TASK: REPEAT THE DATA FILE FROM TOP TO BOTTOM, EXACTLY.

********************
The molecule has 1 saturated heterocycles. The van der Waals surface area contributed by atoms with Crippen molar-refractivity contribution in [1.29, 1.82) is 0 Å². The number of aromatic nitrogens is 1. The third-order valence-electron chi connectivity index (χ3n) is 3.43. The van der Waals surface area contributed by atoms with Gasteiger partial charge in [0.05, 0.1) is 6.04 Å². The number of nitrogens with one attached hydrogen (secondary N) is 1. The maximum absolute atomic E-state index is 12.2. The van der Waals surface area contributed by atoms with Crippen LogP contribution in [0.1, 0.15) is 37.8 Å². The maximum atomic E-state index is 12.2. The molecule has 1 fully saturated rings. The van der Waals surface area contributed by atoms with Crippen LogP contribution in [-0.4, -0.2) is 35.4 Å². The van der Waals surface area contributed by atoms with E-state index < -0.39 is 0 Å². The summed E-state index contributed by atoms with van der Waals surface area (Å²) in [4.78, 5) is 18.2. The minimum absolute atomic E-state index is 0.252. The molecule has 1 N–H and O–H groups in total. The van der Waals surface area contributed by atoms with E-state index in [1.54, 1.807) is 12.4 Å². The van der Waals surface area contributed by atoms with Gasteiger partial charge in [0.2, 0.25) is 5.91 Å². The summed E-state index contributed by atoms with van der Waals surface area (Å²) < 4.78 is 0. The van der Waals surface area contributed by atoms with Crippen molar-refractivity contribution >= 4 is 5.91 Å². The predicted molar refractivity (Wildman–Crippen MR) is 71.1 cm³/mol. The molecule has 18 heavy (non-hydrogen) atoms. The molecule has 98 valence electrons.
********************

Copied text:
The molecule has 1 saturated heterocycles. The van der Waals surface area contributed by atoms with Crippen molar-refractivity contribution in [1.29, 1.82) is 0 Å². The number of aromatic nitrogens is 1. The third-order valence-electron chi connectivity index (χ3n) is 3.43. The van der Waals surface area contributed by atoms with Gasteiger partial charge in [0.05, 0.1) is 6.04 Å². The number of nitrogens with one attached hydrogen (secondary N) is 1. The maximum absolute atomic E-state index is 12.2. The van der Waals surface area contributed by atoms with Crippen LogP contribution in [0.1, 0.15) is 37.8 Å². The maximum atomic E-state index is 12.2. The molecule has 1 fully saturated rings. The van der Waals surface area contributed by atoms with Crippen LogP contribution in [-0.4, -0.2) is 35.4 Å². The van der Waals surface area contributed by atoms with E-state index < -0.39 is 0 Å². The summed E-state index contributed by atoms with van der Waals surface area (Å²) in [4.78, 5) is 18.2. The minimum absolute atomic E-state index is 0.252. The molecule has 1 N–H and O–H groups in total. The van der Waals surface area contributed by atoms with E-state index in [1.54, 1.807) is 12.4 Å². The van der Waals surface area contributed by atoms with Gasteiger partial charge in [0.2, 0.25) is 5.91 Å². The summed E-state index contributed by atoms with van der Waals surface area (Å²) < 4.78 is 0. The van der Waals surface area contributed by atoms with Crippen molar-refractivity contribution >= 4 is 5.91 Å². The predicted molar refractivity (Wildman–Crippen MR) is 71.1 cm³/mol. The molecule has 18 heavy (non-hydrogen) atoms. The molecule has 98 valence electrons.